How to spot the foul play in the Kobe autopsy report

The Kobe autopsy was released yesterday, and it seems to be the biggest piece of evidence yet to come to light in the quest to explain the death of Kobe Bryant.

As many have noted, it’s not the autopsy that gives the real story, but a lengthy interview with Kobe Bryant’s former friend, former Lakers coach and current ESPN analyst Steve Kerr, in which Kerr describes the night he found out he had been suspended for the entire first round of the NBA Playoffs.

The interview begins with the interviewee saying that, on the night of February 17, 2018, he woke up and was looking at his phone.

“I looked at it and I saw a message on it from a person I’d never met before, who I assumed was Kobe Bryant,” Kerr said.

“And I said, ‘You know, I think I saw this picture of him on the Internet.'”

Kerr then describes how he got the message from Kobe.

“That’s when I woke up,” Kerr says.

“I looked up at the clock and it was 2:52.

And I knew that there was something wrong with my phone.

I mean, I knew it was a dead phone.

But I had never seen anything like it before.

I had no idea what was going on.

So I said to myself, ‘Okay, I’ll try and make a phone call.’

And I called him and I was trying to get the phone to ring.

And it went through and he said, [expletive deleted] what you just said.

And he asked me if I was OK.

I said I was fine, I was just thinking about it.

I was like, [laughs].”

Kerr says that as he called, he was told that Kobe was suspended indefinitely and that the investigation would take two to three months.

But that didn’t stop Kerr from asking a few questions about the night in question.

“When I asked him about it, he said he had no memory of it,” Kerr explains.

“He said, “I have no recollection of this, so I’m just going to say it was the night that I found out about it.

“Kerr is also asked what he would do differently if he were in Kobe’s position.”

If I were in his position, I would just say, ‘Listen, I need to be a better teammate,’ and he’d say, [excitedly] ‘Yeah, that’s what I’ll tell you.’

“Kerr says that he would have told Kobe, “Hey, you can come in if you want, but I need your help on this thing.

You’ve been a great teammate.

I need you to help me fix this problem.

You need to do it.’

“The whole thing is narrated by a narrator who describes Kobe’s reaction to Kerr’s questioning.”

As for the timing of this particular conversation, it seems that Kerr is describing the conversation with Bryant at around 4 a.m. or around 5 a.ms, a very early hour in the morning.”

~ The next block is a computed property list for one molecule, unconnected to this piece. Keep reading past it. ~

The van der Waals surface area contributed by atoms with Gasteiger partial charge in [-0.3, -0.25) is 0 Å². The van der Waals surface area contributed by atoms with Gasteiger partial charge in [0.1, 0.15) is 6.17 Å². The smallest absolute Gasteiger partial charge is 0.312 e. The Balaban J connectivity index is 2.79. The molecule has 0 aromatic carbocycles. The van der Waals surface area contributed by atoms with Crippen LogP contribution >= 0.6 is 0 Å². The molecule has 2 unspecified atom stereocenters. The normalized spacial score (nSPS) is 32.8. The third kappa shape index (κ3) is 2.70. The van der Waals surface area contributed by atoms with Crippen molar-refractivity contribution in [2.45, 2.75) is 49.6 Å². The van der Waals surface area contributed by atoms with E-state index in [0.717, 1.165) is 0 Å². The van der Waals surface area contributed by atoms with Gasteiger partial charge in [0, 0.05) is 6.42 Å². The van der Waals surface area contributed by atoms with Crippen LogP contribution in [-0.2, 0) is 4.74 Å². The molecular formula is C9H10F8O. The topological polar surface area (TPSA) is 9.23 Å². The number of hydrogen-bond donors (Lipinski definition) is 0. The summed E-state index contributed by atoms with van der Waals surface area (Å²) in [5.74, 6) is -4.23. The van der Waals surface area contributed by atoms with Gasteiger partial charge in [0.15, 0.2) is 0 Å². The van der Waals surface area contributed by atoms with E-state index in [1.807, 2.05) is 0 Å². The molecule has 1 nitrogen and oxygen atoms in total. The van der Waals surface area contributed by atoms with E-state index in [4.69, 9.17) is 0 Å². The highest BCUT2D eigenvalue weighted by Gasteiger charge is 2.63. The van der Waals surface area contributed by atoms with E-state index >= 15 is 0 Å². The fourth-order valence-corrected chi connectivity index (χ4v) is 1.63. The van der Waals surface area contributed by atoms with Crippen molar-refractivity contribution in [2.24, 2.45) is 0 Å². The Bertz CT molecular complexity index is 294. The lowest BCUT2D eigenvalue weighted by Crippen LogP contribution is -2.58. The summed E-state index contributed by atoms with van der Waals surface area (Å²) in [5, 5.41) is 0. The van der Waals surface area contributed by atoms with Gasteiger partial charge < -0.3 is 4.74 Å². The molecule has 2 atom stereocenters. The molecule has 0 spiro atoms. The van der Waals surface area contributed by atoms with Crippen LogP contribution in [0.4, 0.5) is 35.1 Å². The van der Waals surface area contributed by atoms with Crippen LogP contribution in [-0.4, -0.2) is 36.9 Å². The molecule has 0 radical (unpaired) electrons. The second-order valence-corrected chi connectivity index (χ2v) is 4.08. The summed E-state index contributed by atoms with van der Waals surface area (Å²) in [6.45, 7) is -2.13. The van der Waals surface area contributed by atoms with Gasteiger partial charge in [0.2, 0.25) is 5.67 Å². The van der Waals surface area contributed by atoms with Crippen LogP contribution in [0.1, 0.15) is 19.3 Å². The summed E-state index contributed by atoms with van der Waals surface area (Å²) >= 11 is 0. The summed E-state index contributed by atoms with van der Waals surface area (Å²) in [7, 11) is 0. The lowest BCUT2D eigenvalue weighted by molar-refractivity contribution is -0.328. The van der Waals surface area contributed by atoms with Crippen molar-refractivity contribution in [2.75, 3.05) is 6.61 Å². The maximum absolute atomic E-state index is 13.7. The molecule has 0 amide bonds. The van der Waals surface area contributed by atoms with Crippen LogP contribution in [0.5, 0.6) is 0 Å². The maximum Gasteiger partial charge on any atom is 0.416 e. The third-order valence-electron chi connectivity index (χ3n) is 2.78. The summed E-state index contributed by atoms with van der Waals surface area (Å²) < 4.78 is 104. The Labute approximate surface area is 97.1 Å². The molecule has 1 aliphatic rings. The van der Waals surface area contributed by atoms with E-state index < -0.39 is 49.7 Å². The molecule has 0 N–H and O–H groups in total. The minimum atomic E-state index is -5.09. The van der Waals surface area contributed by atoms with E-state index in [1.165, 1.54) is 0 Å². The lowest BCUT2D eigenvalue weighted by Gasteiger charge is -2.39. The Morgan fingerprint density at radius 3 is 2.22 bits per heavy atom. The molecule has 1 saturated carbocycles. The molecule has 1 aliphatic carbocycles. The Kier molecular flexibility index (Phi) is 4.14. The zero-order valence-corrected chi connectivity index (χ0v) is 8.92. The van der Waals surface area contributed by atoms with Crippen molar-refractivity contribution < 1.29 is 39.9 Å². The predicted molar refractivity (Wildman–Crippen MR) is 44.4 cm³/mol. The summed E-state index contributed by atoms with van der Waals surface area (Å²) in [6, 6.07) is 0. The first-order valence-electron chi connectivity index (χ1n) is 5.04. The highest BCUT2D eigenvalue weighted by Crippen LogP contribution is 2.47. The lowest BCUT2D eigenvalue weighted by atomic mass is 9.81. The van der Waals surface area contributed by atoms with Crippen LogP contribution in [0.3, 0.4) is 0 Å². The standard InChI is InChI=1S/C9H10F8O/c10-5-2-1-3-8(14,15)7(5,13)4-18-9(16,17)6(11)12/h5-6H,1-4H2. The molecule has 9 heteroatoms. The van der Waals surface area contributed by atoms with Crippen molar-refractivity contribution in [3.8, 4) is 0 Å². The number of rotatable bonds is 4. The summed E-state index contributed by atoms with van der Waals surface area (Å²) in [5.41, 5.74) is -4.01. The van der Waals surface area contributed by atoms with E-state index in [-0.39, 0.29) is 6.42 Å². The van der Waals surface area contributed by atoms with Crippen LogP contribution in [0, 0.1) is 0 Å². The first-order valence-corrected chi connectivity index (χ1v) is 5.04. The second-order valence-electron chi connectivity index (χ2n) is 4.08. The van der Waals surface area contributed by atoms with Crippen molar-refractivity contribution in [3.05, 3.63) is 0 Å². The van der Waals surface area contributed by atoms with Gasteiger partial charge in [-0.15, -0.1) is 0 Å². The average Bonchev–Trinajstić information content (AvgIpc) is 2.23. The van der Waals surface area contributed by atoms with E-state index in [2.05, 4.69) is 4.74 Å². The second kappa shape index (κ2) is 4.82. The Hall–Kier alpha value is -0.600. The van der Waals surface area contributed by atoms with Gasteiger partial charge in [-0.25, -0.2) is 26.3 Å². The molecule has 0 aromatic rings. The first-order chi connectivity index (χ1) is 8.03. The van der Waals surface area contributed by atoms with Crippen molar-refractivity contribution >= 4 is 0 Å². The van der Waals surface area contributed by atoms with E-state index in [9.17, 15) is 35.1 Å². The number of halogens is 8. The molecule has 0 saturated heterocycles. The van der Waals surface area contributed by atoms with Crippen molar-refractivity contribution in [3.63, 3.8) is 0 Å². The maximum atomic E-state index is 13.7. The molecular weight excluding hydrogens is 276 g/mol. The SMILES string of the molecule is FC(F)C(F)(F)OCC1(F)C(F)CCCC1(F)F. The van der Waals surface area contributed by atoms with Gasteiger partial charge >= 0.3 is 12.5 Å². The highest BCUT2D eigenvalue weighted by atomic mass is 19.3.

Then I remember looking up at him and thinking, [bleep] you, man, [chuckles], and I’m like, ‘Well, OK, this is going to happen.'”

As for the timing of this particular conversation, it seems that Kerr is describing the conversation with Bryant at around 4 a.m. or around 5 a.ms, a very early hour in the morning.

However, Kerr says that when he woke back up, “it was already 6 a.mo.

I thought I woke myself up at 5 a.,m.

I’ve never been able to remember a day like that.”

So, did this conversation with Kobe lead to a change in the way that Kerr treated Kobe?

The most obvious answer is probably yes, but it’s also not the most interesting.

If Kerr’s account of the night is true, then it would seem that Kerr was the one who decided that he’d be better off letting Kobe get to sleep rather than confronting him about the situation.

The other thing that is interesting is that Kerr’s description of the conversation does not sound like it would have happened in a vacuum.

According to the transcript, Kerr is asked about the time that he received a phonecall from Bryant and that Bryant asked him what time it was.

“He said I could call you later,” Kerr replies.

“But I’m not going to call you until you’re here.

I don’t care what you do, I’m still going to be here.

And so I said okay, and I hung up.”

When asked why he did not immediately call Kobe, Kerr answers that, “There were a few things that I could have said, and then, you know, he didn’t want to talk about it so I kind of had to leave it alone.”

The transcript goes on to say that “I thought maybe I was being selfish, but maybe he just didn’t know that I was there, so, you get what I mean?”

Kerr’s response seems to suggest